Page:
I understand that you need single stranded DNA for the automated sequencing so I'm just wondering where in that process the DNA strands become single stranded? Surely they are double stranded when in the BAC?
    If they're double stranded then how come we get numerous,small dna fragments? at the beginning when DNA polymerase,primers areadded to the buffer solution ,that instant is when two dna molecules are split up to make numerous copies.
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    (Original post by lola1993)
    These are the notes I've written for this bit of the spec:

    (a) outline the steps involved in sequencing the genome of an organism;

    Genomes are mapped to identify which part of the genome that they come from. Information that is already known is used, for example using the location of microsatellites.
    Samples of the genome are mechanically broken into small sections of around 100,000 base pairs.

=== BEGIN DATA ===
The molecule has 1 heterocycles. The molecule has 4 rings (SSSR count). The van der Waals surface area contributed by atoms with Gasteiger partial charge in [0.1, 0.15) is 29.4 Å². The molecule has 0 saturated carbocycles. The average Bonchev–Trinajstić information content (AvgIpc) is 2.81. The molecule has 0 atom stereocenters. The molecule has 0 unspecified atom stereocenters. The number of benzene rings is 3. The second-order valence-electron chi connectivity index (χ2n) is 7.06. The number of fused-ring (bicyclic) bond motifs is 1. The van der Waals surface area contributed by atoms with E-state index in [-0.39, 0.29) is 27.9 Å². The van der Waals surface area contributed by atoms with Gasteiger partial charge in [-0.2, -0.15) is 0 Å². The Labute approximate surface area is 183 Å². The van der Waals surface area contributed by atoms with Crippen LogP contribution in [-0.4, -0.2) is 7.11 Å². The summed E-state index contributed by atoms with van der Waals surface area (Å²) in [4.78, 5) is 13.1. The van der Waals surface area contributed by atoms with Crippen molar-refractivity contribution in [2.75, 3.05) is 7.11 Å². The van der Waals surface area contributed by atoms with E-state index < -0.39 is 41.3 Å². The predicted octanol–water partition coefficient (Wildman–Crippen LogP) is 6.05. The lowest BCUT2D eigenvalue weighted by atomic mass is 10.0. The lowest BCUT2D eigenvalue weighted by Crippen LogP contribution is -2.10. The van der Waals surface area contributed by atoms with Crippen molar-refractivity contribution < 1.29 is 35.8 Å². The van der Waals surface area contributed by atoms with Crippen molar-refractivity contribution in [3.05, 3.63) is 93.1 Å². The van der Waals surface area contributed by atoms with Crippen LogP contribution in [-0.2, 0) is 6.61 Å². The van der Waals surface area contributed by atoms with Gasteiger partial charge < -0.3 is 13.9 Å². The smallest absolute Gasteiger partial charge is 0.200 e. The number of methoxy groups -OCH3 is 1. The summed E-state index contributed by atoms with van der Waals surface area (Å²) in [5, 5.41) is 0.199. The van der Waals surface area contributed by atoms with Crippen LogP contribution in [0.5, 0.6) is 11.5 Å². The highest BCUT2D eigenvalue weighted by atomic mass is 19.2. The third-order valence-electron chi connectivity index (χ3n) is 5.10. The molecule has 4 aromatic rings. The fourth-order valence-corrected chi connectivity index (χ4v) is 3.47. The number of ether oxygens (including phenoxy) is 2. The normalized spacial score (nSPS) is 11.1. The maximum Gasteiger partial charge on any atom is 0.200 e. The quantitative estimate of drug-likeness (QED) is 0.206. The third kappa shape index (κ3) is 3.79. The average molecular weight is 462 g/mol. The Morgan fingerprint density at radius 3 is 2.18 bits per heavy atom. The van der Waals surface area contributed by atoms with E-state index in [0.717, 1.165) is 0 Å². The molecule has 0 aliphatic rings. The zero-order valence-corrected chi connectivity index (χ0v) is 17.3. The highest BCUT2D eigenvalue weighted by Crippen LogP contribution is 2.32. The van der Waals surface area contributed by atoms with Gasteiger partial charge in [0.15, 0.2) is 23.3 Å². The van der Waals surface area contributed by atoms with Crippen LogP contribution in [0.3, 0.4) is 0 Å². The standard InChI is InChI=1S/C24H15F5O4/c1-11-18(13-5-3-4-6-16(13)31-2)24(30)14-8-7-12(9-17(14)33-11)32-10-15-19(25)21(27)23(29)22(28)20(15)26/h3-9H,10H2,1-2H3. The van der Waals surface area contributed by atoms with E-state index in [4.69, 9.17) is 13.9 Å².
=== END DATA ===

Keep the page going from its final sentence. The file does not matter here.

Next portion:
These sections are placed into separate bacterial artificial chromosomes (BACs) and transferred to E.coli (bacterial) cells. As the cells grow in culture, many copies of the sections are produced – referred to as clone libraries.
    IN ORDER TO SEQUENCE A BAC:
    Cells containing specific BACs are taken and cultured. The DNA is extracted from the cells and restriction enzymes used to cut it into smaller fragments. The use of different restriction enzymes on a number of samples gives different fragment types.
    The fragments are separated using electrophoresis.
    EACH FRAGMENT IS SEQUENCED USING AN AUTOMATED PROCESS:
    The many copies of the fragments are put in a reaction mixture containing DNA polymerase, free DNA nucleotides and primers, with some of the nucleotides containing a fluorescent marker.
    The primer anneals to the 3’ end of the template strand, allowing DNA polymerase to attach.
    DNA polymerase adds free nucleotides. If a modified nucleotide is added, DNA polymerase is thrown off and the reaction stops on that template strand.
    As the reaction proceeds, many molecules of DNA are made. The fragments generally differ in size, as different numbers of nucleotides will have been added.
    As the strands run through a machine, a laser reads the colour sequence. The sequence of colours, and therefore the sequence of bases, can then be displayed.
    Computer programmes then compare overlapping regions from the cuts made by different restriction enzymes in order to reassemble the whole BAC segment sequence.
    Finally, the DNA fragments from all the BACs are put back in order, by computers, to complete the entire genome.
    ______________________